The Healthy Kitchen: Recipes for a Better Body, Life, and Spirit
by Andrew Weil, M.D. and Rosie Daley , New York: Alfred A. Knopf, 2002
Reviewed by Bess R. Emanuel for Good Cooking
May, 2002

Two heavyweights in the world of healthy eating--Rosie Daley, who gained fame as Oprah Winfrey s personal chef, and Dr. Andrew Weil, author of the best-selling Eating Well for Optimum Health--have teamed up to present a cookbook and information manual on this topic, combining their individual perspectives for a book which is entertaining, lovely to look at, and educational. While this is laid out as a cookbook, and covers everything from appetizers through desserts, it is also a resource book on healthy eating. I learned much new information and was pleased to find that this book is not a preachy, everything-is-bad-for-you treatise, but a guide which was written by two people who are enthusiastic about eating and finding ways to enjoy foods, or as Rosie says: Eating should be about fulfillment, not denial. In addition to trying several recipes, I finally came to understand the differences between green and black tea (they are really the same plant, just processed differently), and was pleasantly surprised to read Dr. Weil s take on chocolate: it has many attributes that recommend it for inclusion in an optimum diet chocolate appears to be neutral, at worst, in regard to cardiovascular health and may actually lower serum cholesterol (p. 301)

Rosie and Andy (as he s referred to in this book) bring somewhat different views to the information and recipes, so the book is laid out in such a way that each person s view is presented; Andy s in green Andy suggests boxes, and Rosie s in tan Tips from Rosie s Kitchen ones. Occasionally they each present a recipe for a particular item, such as vegetable stock. In addition to the collection of recipes, there is information about everything from menu planning to discussion of the pros and cons of salt, stocking the pantry, nutrition and health and more.

One excellent feature in this book, which many of us have come to expect and value in cookbooks and cooking magazines: alongside every recipe, there is a sidebar with the nutritional information detailed.

I tried two of the recipes and produced good-tasting dishes but found the directions somewhat lacking. The
Barley and Vegetable Soup
was pretty easy and produced a tasty soup, although I would have appreciated a little more direction about the vegetable preparation (items were listed as 1 cup chopped carrot etc., and I would have appreciated an approximate idea of how many carrots that might take, and also some direction about the size pieces I should wind up with, since this has a bearing on the cooking time). One feature of the book that I took advantage of for this recipe was a suggestion about substitutions or shortcuts in this case, Andy s:

If you do not have time to make your own stock, use instant vegetable broth powder (preferably low-sodium) from a natural food store. Even without making my own stock, the soup was flavorful, and, like most soups, tasted even better the second day.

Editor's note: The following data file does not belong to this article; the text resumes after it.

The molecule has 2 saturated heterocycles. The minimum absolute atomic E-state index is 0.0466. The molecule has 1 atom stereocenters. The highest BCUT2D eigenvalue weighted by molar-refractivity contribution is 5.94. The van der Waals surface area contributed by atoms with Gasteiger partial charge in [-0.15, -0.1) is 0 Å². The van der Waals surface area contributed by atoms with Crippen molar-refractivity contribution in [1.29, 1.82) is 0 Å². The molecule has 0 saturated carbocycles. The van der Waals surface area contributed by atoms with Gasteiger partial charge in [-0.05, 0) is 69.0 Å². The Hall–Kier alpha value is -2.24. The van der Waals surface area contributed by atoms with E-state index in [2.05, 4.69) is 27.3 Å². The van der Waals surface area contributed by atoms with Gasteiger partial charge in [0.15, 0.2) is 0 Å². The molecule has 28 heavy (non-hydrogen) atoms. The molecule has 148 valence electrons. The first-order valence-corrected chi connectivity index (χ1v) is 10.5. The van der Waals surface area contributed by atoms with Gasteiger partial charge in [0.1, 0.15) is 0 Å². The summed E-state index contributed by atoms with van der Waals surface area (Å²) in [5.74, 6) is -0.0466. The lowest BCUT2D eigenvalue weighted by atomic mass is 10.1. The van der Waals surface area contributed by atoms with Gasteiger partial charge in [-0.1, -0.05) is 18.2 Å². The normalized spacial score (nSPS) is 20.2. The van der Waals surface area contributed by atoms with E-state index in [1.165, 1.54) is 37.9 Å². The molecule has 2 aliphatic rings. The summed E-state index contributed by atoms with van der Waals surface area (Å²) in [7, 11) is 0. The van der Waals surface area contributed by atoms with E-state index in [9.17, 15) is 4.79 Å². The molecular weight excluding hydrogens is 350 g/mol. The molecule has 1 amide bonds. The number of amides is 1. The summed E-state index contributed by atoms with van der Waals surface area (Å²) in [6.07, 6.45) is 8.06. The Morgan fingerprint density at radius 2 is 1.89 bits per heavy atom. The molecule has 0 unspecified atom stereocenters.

My other attempt was the Multi-Grain Scones. This recipe was a bit confusing: the sidebar with nutritional information said makes 6 servings , but in the recipe itself It'said you should have 10 scones . However, after following the directions for scooping up tablespoonfuls of dough to put on the baking pan, I found that I had thirteen! This might explain why my test audience, while enjoying the flavor very much, complimented me on the delicious cookies!! For a second attempt, being more generous with the amount of dough on the tablespoon and producing fewer scones will lead to a more scone-like and scone-looking item! I will also take Rosie up on her suggestion for this recipe and try it with soy milk instead of regular milk, which should make the members of my family who are allergic to dairy very happy.

Despite mixed results, I will try other recipes in this book, as there are many which sound delicious. I m particularly eager to try one which Rosie describes as her favorite: Baked Spicy Tofu with Bean Thread Noodles, Mango and Corn. And I find myself nibbling with much less guilt when I eat some of Andy s recommended snack foods: A piece of fresh fruIt'some dried fruit A small handful of raw, unsalted nuts pistachios, cashews, or walnuts A flavorful piece of natural cheese A piece of dark chocolate.

Good Cooking wished there were more pictures of the actual dishes and fewer pictures of Weil and Daley. Still it didn't take anything away from the content.

Barley and Vegetable Soup

Barley is a grain that is unfamiliar to most of us. The round, chewy kernels are delightful in soup, especially in a well-flavored vegetable broth. Barley and mushrooms are used together in many dishes from central and eastern Europe.

3/4 cup medium pearl barley
11 cups vegetable stock (page 123)
3 tablespoons extra virgin olive oil
1 1/2 cups chopped onion
1 cup chopped carrot
1 cup mushrooms (shiitake, crimini, or regular button), thinly sliced
1/2 cup chopped celery
Salt and freshly ground black pepper to taste
1/2 cup dry sherry or vermouth

1/4 cup chopped fresh parsley

Rinse the barley and place it in a saucepan with 3 cups of the stock and a pinch of salt. Bring to a boil, reduce heat, cover, and simmer until the liquid is absorbed, about 1 hour. Remove from the heat and fluff the barley with a fork.
Meanwhile, heat the olive oil over medium heat in a large pot and add the onions, carrots, mushrooms, and celery. Cook the vegetables for 5 minutes, stirring constantly, until they begin to soften.

Add the remaining stock and salt and pepper to taste, and bring to a boil. Reduce heat, cover, and simmer for 30 minutes.
Add the cooked barley and sherry or vermouth, mix well, and simmer for 5 minutes more. Correct the seasoning. Garnish with the chopped parsley.